More than 90 percent of doctors believe the current measles outbreak can be laid at the feet of parents who refuse to have their children vaccinated, a poll indicates.
SERMO, a social network for doctors, polled more than 3,000 of its 300,000 member physicians and found 92 percent said they attributed the current outbreak -- with more than 80 confirmed cases in 11 states -- to parents who do not vaccinate their kids.
In addition, two-thirds of the doctors polled said they believe children who are not vaccinated should not be allowed to attend public schools.
Some of the physicians said they don't allow families where children are not vaccinated to parts of their practices.
"I will not accept a child in my practice if they do not vaccinate," said Dr. Linda Girgis, a New Jersey family practitioner. "Measles kills one or two out of every 1,000 persons who become ill with it in the U.S. No child will die from a vaccine-preventable disease on my watch."
Other doctors said they don't go that far, but instead tray to educate so-called "anti-vaxxers."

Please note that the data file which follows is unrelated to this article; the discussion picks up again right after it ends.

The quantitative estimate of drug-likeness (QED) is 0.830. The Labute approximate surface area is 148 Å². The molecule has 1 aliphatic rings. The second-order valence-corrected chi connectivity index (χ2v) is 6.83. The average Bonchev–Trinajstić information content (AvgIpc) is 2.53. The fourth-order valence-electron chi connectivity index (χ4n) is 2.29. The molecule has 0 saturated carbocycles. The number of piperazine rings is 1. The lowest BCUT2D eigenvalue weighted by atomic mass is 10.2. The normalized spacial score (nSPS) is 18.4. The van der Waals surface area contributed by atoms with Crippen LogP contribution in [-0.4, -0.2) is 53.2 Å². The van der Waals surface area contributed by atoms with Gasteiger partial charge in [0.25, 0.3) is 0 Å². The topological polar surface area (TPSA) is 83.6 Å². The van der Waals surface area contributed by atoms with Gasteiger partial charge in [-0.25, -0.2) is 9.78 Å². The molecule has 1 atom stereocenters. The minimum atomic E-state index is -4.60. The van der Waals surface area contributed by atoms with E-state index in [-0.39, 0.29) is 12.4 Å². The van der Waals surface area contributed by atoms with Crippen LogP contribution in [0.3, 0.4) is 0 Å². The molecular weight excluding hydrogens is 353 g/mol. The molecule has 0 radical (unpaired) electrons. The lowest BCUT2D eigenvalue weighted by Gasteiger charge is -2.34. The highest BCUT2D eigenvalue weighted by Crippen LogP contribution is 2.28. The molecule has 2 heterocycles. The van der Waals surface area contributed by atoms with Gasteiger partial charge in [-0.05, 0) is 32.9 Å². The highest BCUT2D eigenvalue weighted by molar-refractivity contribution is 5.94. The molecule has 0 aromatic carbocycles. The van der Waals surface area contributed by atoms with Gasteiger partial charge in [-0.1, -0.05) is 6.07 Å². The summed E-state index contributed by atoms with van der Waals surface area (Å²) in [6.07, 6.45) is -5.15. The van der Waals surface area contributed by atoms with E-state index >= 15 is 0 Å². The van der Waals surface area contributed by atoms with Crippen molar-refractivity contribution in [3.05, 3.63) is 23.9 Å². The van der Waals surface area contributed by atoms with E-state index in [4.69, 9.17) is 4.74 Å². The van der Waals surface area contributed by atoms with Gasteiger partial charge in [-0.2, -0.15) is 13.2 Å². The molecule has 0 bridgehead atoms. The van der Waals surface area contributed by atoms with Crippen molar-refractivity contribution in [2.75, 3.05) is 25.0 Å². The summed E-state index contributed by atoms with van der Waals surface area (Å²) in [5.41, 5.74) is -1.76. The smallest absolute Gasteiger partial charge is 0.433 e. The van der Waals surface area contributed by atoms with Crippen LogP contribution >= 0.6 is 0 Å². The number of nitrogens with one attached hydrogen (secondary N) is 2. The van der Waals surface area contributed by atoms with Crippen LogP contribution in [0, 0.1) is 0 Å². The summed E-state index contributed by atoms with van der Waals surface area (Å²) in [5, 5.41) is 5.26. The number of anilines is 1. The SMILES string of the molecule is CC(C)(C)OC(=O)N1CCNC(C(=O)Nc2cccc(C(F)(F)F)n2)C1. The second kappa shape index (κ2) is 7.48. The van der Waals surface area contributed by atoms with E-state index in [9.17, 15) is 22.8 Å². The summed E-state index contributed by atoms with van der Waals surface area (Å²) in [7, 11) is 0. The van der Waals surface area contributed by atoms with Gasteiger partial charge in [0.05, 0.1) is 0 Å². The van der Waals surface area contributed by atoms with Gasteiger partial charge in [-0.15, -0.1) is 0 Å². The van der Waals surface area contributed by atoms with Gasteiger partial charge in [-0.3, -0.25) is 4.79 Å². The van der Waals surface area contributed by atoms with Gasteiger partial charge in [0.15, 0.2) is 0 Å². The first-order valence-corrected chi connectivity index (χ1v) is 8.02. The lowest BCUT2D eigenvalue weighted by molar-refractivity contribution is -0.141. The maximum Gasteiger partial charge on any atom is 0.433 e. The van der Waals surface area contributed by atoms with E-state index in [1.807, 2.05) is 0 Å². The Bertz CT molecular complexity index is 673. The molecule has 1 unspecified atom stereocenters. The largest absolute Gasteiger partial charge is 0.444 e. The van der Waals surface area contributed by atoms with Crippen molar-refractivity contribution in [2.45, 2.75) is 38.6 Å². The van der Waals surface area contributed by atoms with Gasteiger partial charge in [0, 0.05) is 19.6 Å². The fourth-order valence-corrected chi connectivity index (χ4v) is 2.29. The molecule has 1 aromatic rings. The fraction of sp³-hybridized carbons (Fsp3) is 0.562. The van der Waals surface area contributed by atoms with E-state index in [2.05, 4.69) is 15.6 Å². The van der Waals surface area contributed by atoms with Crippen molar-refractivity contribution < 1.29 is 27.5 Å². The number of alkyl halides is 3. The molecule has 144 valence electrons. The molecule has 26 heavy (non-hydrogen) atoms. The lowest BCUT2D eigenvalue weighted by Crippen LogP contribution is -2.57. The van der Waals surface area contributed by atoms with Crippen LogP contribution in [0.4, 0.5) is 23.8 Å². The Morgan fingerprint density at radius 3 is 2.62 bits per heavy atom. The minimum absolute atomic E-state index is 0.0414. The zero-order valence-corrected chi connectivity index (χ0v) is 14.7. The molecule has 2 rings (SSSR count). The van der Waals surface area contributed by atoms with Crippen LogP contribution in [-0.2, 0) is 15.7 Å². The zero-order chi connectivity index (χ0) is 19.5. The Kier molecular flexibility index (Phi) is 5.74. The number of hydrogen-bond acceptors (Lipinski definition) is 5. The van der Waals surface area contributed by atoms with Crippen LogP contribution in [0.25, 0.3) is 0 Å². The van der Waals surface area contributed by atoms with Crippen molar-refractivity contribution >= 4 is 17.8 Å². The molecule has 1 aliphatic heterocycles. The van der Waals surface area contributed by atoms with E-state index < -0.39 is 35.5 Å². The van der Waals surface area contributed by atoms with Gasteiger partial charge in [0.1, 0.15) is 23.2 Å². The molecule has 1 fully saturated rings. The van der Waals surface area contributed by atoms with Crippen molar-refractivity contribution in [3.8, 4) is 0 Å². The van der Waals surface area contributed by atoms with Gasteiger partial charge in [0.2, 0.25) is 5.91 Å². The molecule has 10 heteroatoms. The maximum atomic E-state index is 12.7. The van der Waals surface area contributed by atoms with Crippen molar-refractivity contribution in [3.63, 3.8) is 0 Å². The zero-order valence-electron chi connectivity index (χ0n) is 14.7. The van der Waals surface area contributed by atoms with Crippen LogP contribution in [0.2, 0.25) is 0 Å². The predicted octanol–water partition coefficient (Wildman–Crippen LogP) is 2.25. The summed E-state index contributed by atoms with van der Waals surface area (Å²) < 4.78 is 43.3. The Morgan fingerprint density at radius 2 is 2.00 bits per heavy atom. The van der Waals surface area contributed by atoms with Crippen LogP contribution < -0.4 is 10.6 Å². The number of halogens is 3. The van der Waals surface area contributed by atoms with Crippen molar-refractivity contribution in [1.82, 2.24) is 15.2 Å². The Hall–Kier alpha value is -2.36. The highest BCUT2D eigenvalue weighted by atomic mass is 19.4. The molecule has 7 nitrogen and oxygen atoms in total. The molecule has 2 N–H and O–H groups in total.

"We have a large community of anti-vaxxers in my state and it would be difficult to refuse them outright," says one OBGYN. "Instead I use persuasion to try to educate them and make my advocacy position very clear. I have had some limited success with this tactic."
The rate of unvaccinated students in some California schools is as high as 30 percent, USA TODAY has reported.
Nineteen states currently allow parents who claim philosophical reasons or personal beliefs to opt out of vaccinating their children.
New Jersey Gov. Chris Christie has weighed in on the matter, saying he understands parents "need to have some measure of choice in things as well, so that's the balance that the government has to decide."
He did say he and his wife had their children vaccinated and think "it's an important part of being sure we protect their health and the public health."
However, he generated fierce backlash when he went on to say, "Not every vaccine is created equal, and not every disease type is as great a public health threat as others."
The response, particularly on social media, was immediate and harsh, with even GOP strategist Rick Wilson calling Christie's remark "wildly irresponsible."
Christie, through a spokesman, tried to do damage control Monday.
"To be clear," the spokesman said, "the Governor believes vaccines are an important public health measure and with a disease like measles there is no question kids should be vaccinated."